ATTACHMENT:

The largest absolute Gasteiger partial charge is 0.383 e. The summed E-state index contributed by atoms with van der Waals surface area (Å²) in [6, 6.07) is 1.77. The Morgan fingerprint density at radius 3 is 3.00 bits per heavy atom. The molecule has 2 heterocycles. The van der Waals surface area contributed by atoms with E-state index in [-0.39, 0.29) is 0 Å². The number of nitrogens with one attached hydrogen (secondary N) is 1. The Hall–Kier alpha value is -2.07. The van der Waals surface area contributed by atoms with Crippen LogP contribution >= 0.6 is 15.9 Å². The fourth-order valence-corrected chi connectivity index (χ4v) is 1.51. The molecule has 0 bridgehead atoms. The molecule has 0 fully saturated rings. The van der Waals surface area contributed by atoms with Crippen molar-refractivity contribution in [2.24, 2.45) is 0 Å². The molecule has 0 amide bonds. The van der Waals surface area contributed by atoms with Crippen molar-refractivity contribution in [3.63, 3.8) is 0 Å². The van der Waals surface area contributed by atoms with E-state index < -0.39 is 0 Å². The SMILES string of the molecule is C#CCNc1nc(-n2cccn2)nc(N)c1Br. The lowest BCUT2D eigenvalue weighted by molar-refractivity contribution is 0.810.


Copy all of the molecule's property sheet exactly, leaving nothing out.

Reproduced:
The largest absolute Gasteiger partial charge is 0.383 e. The summed E-state index contributed by atoms with van der Waals surface area (Å²) in [6, 6.07) is 1.77. The Morgan fingerprint density at radius 3 is 3.00 bits per heavy atom. The molecule has 2 heterocycles. The van der Waals surface area contributed by atoms with E-state index in [-0.39, 0.29) is 0 Å². The number of nitrogens with one attached hydrogen (secondary N) is 1. The Hall–Kier alpha value is -2.07. The van der Waals surface area contributed by atoms with Crippen LogP contribution >= 0.6 is 15.9 Å². The fourth-order valence-corrected chi connectivity index (χ4v) is 1.51. The molecule has 0 bridgehead atoms. The molecule has 0 fully saturated rings. The van der Waals surface area contributed by atoms with Crippen molar-refractivity contribution in [2.24, 2.45) is 0 Å². The molecule has 0 amide bonds. The van der Waals surface area contributed by atoms with Crippen molar-refractivity contribution in [3.63, 3.8) is 0 Å². The van der Waals surface area contributed by atoms with E-state index < -0.39 is 0 Å². The SMILES string of the molecule is C#CCNc1nc(-n2cccn2)nc(N)c1Br. The lowest BCUT2D eigenvalue weighted by molar-refractivity contribution is 0.810.